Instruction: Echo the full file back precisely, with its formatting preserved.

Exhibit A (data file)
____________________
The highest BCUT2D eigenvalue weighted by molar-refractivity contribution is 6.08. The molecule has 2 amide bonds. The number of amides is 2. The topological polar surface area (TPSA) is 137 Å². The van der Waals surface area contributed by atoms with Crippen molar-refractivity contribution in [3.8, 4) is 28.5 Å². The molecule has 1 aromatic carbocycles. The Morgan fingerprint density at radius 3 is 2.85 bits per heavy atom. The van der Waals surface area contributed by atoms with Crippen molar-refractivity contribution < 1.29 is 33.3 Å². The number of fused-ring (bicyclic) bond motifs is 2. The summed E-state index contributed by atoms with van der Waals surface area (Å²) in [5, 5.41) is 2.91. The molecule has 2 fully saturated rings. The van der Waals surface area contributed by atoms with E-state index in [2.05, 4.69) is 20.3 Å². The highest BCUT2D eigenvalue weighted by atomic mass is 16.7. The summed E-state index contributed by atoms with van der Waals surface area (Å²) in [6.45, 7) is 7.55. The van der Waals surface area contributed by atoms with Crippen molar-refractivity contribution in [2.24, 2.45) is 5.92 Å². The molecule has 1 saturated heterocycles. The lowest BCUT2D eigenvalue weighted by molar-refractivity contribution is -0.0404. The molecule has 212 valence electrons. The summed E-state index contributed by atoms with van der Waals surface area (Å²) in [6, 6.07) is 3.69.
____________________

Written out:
The highest BCUT2D eigenvalue weighted by molar-refractivity contribution is 6.08. The molecule has 2 amide bonds. The number of amides is 2. The topological polar surface area (TPSA) is 137 Å². The van der Waals surface area contributed by atoms with Crippen molar-refractivity contribution in [3.8, 4) is 28.5 Å². The molecule has 1 aromatic carbocycles. The Morgan fingerprint density at radius 3 is 2.85 bits per heavy atom. The van der Waals surface area contributed by atoms with Crippen molar-refractivity contribution < 1.29 is 33.3 Å². The number of fused-ring (bicyclic) bond motifs is 2. The summed E-state index contributed by atoms with van der Waals surface area (Å²) in [5, 5.41) is 2.91. The molecule has 2 fully saturated rings. The van der Waals surface area contributed by atoms with E-state index in [2.05, 4.69) is 20.3 Å². The highest BCUT2D eigenvalue weighted by atomic mass is 16.7. The summed E-state index contributed by atoms with van der Waals surface area (Å²) in [6.45, 7) is 7.55. The van der Waals surface area contributed by atoms with Crippen molar-refractivity contribution in [2.24, 2.45) is 5.92 Å². The molecule has 1 saturated heterocycles. The lowest BCUT2D eigenvalue weighted by molar-refractivity contribution is -0.0404. The molecule has 212 valence electrons. The summed E-state index contributed by atoms with van der Waals surface area (Å²) in [6, 6.07) is 3.69.